SIBANYE DIPS 20% ON PLATINUM DEAL
Sibanye Gold’s shares dropped nearly 20% on Friday as investors fretted that the company was paying too much when it announced that it had agreed to buy US platinum and palladium producer Stillwater Mining for about R30 billion.
Investors were also concerned about Sibanye’s plans to raise more than R10 billion by issuing shares for cash to fund the deal.
At Thursday’s close on the JSE, Sibanye was valued at nearly R26 billion, but after the news broke, the company saw its market value cut by 18% to R21 billion before climbing to R22 billion. After Friday’s share moves, Sibanye’s market value was R8 billion below that of its offer from Stillwater.
Sibanye’s shares have been on a road to hell over the past four months as it reached a record high of more than R70 in August before declining by almost 70% since, partly due to the drop in the gold price.
“The consideration represents a premium of 23% to Stillwater’s prior-day closing share price and 20% to Stillwater’s 20-day volume weighted average closing share price,” Sibanye said.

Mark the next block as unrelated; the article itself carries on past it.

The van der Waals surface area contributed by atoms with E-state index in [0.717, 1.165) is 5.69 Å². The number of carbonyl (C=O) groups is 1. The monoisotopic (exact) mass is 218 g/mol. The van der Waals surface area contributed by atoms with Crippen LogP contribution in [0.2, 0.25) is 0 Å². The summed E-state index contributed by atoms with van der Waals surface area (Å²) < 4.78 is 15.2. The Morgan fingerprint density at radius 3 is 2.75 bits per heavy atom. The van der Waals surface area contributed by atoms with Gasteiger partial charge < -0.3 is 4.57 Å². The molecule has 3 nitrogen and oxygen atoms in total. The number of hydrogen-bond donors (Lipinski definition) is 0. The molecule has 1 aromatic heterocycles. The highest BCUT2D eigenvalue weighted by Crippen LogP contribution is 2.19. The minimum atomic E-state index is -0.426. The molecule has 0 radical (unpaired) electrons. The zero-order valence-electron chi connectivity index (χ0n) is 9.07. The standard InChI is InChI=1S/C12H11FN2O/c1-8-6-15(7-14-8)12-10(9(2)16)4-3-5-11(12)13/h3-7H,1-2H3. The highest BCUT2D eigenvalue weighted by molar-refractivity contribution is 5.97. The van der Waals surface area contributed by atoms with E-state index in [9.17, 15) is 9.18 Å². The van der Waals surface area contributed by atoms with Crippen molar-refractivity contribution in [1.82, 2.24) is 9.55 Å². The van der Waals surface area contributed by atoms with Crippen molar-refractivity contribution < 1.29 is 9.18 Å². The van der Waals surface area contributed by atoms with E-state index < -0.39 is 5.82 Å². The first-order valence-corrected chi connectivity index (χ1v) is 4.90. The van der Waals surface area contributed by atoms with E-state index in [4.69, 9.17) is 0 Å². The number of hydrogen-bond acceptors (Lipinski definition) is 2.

In New York, Stillwater shares shot up 20% ahead of the US market opening on news of the Sibanye takeover.
A local gold analyst said that Sibanye’s plan to buy Stillwater was a “surprise move” and a “bold move”.
He suggested the company might be putting too much on its plate given Sibanye’s recent acquisitions.
Sibanye, which has gold and platinum mining interests, has been rapidly expanding into platinum mining by buying Anglo American Platinum’s Rustenburg mine as well as Aquarius Platinum. The acquisition of Stillwater will be Sibanye’s biggest yet, and the company’s first foreign purchase.
An analyst said that the Rustenburg mine required a lot of work and Sibanye should have sorted that operation out before looking at further acquisitions.
The acquisition will make Sibanye the world’s third-largest platinum producer.
Neal Froneman, Sibanye’s CEO, said: “The transaction is consistent with Sibanye’s strategy of creating superior value.”
The purchase will be funded via a $2.7 billion (R37 billion) bridge loan from Citigroup and HSBC, and will pay back $500 million of Stillwater’s convertible debt.
Sibanye said the transaction was expected to close in the second quarter of next year.
After the deal is completed, Sibanye plans to raise new debt and at least $750 million by issuing shares for cash.
Stillwater is the only US miner of platinum group metals (PGMs) and the largest producer of PGMs outside South Africa and Russia.
The company has two mines – Stillwater and East Boulder – in Montana in the north west of the country.
The mine also owns the Blitz project and the Columbus metallurgical complex.
“In aggregate, the two mines are expected to produce between 535 000 and 545 000 ounces of PGMs in fiscal year 2016,” Sibanye said.
At the end of last year, Stillwater’s reserves totalled almost 20 million ounces of PGMs.
Sibanye was created in 2013 when Gold Fields spun off three of its local gold mines.